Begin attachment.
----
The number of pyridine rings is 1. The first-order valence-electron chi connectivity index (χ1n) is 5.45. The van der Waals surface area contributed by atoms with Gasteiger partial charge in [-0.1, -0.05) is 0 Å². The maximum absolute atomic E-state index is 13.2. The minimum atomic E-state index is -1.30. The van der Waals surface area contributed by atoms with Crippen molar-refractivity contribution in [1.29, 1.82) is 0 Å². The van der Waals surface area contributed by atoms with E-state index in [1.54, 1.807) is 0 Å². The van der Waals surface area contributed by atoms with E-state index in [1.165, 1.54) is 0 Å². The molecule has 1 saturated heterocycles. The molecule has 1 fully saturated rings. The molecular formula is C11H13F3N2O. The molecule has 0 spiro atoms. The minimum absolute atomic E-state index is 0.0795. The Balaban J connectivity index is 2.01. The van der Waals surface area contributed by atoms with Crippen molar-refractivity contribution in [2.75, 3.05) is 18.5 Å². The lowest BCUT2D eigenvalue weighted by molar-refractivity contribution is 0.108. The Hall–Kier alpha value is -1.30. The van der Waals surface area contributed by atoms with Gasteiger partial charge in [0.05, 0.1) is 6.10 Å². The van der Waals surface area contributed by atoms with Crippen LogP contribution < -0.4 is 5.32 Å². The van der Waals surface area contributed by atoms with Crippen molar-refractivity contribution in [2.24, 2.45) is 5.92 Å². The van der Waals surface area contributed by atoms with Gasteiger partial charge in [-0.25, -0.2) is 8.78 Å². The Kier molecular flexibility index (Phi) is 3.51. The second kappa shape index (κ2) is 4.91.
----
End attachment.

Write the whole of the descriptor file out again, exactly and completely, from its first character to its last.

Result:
The number of pyridine rings is 1. The first-order valence-electron chi connectivity index (χ1n) is 5.45. The van der Waals surface area contributed by atoms with Gasteiger partial charge in [-0.1, -0.05) is 0 Å². The maximum absolute atomic E-state index is 13.2. The minimum atomic E-state index is -1.30. The van der Waals surface area contributed by atoms with Crippen molar-refractivity contribution in [1.29, 1.82) is 0 Å². The van der Waals surface area contributed by atoms with E-state index in [1.54, 1.807) is 0 Å². The van der Waals surface area contributed by atoms with E-state index in [1.165, 1.54) is 0 Å². The molecule has 1 saturated heterocycles. The molecule has 1 fully saturated rings. The molecular formula is C11H13F3N2O. The molecule has 0 spiro atoms. The minimum absolute atomic E-state index is 0.0795. The Balaban J connectivity index is 2.01. The van der Waals surface area contributed by atoms with Crippen molar-refractivity contribution in [2.75, 3.05) is 18.5 Å². The lowest BCUT2D eigenvalue weighted by molar-refractivity contribution is 0.108. The Hall–Kier alpha value is -1.30. The van der Waals surface area contributed by atoms with Gasteiger partial charge in [0.05, 0.1) is 6.10 Å². The van der Waals surface area contributed by atoms with Crippen LogP contribution < -0.4 is 5.32 Å². The van der Waals surface area contributed by atoms with Crippen molar-refractivity contribution in [2.24, 2.45) is 5.92 Å². The van der Waals surface area contributed by atoms with Gasteiger partial charge in [-0.25, -0.2) is 8.78 Å². The Kier molecular flexibility index (Phi) is 3.51. The second kappa shape index (κ2) is 4.91.